AKI, with a prerenal, intrinsic or postrenal genesis, is the most common nephrological manifestation in cancer patients [27]. The development of AKI in these patients represents a noteworthy event that increases their morbidity and mortality [28]. Furthermore, AKI can alter the bioavailability and/or the safety profile of many chemotherapies. It can enhance the risk of toxic effects or it can lead to suboptimal treatments due to the need to reduce the dose or to use alternative therapeutic schemes [29].
Although nephrotoxicity is a major side effect of many chemotherapeutic drugs, not all patients treated with these agents develop AKI [30].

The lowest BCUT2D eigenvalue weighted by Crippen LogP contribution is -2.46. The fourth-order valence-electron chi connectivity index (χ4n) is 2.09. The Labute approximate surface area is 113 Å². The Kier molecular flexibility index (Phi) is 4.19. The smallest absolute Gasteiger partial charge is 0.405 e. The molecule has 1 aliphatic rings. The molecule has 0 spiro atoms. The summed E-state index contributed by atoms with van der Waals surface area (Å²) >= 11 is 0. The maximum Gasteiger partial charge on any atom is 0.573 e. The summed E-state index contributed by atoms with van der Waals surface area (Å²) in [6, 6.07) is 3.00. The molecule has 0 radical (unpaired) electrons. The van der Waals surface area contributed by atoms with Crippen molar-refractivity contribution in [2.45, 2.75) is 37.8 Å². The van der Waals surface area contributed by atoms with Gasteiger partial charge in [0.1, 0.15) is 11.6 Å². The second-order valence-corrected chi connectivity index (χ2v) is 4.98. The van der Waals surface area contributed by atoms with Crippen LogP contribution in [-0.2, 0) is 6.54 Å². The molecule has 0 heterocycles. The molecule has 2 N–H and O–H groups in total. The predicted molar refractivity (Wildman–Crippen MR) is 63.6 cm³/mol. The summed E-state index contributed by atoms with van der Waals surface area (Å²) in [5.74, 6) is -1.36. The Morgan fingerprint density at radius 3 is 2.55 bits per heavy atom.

The causes of kidney failure are related to various factors, including the type of neoplastic disorder, the pharmacological treatment [31] or patient-specific parameters [32]. In particular, in older patients with reduced GFR, the nephrotoxicity is more common [33].
In addition, sex can impact on side effects related to pharmacotherapy, mainly through variables such as body weight and/or body composition. On average, men have a higher BMI and a wider body surface area compared to women. These differences in body size result in larger distribution volumes and faster clearance of most drugs. A greater amount of body fat may increase distribution volumes for lipophilic therapeutic agents [34].
Chemotherapy can cause AKI with several mechanisms. In addition to the conventional chemotherapeutic agents responsible for acute tubular toxicity, acute tubulointerstitial nephritis (ATIN) and glomerular injuries, the new lines of treatment, including immunotherapies and targeted cancer therapies, have increased the occurrence of kidney immune-mediated injury (Table 1) [24].